The relationship between nurse staffing and selected patient outcomes.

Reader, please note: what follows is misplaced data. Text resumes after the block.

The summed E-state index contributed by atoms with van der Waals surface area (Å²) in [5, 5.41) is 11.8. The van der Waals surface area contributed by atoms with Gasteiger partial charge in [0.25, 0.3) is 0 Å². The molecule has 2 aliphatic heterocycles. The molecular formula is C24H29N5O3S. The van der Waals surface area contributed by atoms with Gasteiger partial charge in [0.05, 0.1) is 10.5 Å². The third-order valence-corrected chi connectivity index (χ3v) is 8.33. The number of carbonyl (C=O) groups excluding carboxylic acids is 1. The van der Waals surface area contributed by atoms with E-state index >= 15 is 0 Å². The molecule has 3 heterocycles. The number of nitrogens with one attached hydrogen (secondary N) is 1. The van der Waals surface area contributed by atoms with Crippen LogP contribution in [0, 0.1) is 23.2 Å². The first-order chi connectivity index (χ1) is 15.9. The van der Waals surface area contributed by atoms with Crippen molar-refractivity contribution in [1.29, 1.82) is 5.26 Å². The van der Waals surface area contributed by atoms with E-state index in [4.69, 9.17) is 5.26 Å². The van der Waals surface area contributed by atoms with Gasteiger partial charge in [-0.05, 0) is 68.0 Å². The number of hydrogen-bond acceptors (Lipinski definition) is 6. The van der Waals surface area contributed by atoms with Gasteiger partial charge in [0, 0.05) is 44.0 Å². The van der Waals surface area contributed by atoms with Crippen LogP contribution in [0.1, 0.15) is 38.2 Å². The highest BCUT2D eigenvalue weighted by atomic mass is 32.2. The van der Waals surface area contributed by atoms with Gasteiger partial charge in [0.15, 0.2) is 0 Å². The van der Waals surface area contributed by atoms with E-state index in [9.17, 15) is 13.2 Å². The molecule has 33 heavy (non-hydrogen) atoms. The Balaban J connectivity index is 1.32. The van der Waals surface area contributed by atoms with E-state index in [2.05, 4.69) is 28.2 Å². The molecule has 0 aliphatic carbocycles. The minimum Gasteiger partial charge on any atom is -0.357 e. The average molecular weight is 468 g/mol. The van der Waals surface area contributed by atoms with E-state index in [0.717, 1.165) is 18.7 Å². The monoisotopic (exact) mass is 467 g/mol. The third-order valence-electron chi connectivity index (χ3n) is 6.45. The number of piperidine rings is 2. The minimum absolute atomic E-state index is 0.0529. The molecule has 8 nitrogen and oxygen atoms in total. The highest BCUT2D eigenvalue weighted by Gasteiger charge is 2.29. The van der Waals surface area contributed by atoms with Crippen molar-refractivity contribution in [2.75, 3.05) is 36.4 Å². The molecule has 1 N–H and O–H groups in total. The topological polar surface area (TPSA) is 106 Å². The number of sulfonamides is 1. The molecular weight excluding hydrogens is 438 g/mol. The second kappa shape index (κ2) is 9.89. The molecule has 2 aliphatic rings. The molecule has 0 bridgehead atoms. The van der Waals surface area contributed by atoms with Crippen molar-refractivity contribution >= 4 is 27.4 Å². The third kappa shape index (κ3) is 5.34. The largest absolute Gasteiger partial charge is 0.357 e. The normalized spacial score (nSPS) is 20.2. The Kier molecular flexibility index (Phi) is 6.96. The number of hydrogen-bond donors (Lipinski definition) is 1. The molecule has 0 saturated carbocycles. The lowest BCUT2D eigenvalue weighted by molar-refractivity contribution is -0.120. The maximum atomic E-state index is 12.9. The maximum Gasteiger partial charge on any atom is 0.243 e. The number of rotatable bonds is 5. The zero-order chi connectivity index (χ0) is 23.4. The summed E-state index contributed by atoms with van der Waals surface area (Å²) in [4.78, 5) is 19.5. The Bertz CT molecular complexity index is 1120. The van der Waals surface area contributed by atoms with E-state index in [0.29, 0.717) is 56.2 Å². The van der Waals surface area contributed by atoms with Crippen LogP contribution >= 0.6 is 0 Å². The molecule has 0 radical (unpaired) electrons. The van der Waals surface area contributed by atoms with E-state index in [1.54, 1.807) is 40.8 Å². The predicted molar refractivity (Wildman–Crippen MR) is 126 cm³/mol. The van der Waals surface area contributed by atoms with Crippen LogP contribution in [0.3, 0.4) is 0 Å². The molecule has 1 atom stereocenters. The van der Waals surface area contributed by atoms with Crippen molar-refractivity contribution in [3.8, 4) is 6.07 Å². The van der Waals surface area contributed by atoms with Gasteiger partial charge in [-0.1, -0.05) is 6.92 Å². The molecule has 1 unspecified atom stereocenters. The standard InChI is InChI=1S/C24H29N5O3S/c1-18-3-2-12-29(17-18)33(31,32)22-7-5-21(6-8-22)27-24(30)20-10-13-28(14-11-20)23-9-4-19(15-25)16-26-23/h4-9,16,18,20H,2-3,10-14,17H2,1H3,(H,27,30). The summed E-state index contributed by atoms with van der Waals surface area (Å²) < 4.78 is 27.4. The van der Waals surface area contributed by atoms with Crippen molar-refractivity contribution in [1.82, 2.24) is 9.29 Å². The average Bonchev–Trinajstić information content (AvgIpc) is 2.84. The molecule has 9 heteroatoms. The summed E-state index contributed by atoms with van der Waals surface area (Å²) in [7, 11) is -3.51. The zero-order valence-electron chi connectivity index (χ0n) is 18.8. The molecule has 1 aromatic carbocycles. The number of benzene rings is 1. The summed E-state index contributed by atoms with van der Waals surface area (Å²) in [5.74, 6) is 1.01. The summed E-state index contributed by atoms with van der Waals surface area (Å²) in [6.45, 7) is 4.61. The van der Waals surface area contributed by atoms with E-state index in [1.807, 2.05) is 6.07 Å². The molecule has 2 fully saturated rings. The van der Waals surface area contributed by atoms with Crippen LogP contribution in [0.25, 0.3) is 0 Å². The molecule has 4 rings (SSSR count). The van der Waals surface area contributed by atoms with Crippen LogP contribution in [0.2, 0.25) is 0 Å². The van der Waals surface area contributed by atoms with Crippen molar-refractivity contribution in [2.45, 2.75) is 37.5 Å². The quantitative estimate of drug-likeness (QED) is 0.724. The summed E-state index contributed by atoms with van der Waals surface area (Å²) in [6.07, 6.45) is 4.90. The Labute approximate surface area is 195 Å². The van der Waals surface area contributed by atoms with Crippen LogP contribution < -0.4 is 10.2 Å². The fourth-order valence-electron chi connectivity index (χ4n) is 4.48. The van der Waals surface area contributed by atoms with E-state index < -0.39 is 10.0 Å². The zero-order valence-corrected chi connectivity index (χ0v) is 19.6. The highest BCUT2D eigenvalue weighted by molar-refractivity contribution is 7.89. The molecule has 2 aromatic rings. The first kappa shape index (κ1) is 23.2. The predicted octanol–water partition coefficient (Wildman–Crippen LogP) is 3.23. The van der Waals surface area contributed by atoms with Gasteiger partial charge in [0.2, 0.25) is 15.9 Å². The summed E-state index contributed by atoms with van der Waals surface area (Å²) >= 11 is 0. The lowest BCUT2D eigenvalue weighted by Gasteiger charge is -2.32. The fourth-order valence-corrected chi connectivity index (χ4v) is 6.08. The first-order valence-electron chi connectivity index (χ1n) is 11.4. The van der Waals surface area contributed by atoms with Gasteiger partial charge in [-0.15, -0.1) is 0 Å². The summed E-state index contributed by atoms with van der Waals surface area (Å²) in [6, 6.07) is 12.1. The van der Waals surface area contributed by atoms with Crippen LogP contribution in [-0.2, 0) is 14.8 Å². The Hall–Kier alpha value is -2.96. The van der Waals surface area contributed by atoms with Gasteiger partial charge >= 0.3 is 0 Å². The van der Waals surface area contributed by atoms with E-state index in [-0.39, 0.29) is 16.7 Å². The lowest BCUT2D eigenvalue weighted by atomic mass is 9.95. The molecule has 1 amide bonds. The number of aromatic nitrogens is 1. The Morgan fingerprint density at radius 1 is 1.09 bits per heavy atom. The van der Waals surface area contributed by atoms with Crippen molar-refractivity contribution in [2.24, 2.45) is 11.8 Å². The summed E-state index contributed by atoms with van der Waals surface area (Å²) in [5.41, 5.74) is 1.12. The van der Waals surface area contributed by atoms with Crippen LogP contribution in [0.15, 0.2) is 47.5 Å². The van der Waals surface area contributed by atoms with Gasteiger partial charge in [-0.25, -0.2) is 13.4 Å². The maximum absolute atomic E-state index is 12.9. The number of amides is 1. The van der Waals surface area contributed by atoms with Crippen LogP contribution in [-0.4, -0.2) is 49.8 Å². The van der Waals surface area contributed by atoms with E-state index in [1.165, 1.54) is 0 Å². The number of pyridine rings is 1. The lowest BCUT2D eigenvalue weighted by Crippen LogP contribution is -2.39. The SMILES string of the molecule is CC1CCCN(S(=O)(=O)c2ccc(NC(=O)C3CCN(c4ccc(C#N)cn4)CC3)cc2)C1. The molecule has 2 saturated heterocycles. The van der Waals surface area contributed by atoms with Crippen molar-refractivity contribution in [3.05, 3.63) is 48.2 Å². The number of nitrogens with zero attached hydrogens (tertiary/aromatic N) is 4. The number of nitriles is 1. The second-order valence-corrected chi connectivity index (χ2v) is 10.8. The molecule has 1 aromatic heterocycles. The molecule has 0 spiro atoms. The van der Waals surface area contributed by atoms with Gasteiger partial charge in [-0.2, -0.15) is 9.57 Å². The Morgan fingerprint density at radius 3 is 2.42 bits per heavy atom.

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This research study aimed at determining the relationships between nurse staffing and nurse sensitive outcomes (urinary tract infection, pressure ulcers, pneumonia, missed dose, wrong dose, and wrong drug) in the University Central Teaching Hospital of Kigali. A retrospective, descriptive design guided the study. A purposive sampling method was used to select the unit of study. Patient files were selected (n =797) and reviewed from the medical and surgical wards in February and March 2006. A checklist format was used to collect the data. The first instrument for data collection on staffing included the shifts, the categories of nurses, the total number of nurses and the patient census. The second instrument on adverse events included all events under study. Data collection was done by the researcher. A quantitative method was used to analyze data. The results indicated a statistically significant relationship between pressure ulcers, pneumonia, and phlebitis and number of registered nurses. Risk of wound infection was statistically significant between both increased numbers of enrolled nurse and registered nurses as well as nurse: patient ratio. The findings also revealed a statistically significant protective relationship between pneumonia, missed dose, and phlebitis with increased nurse: patient ratio. The findings of this study revealed no statistically significant relationship were found between urinary tract infection, pneumonia, phlebitis, and missed medication dose and the mean number of enrolled nurses. There was no statistically significant relationship between urinary tract infection and missed medication dose and the mean number of registered nurses. The result of this study suggests that there is an impact of nursing workload and expertise on patient outcomes.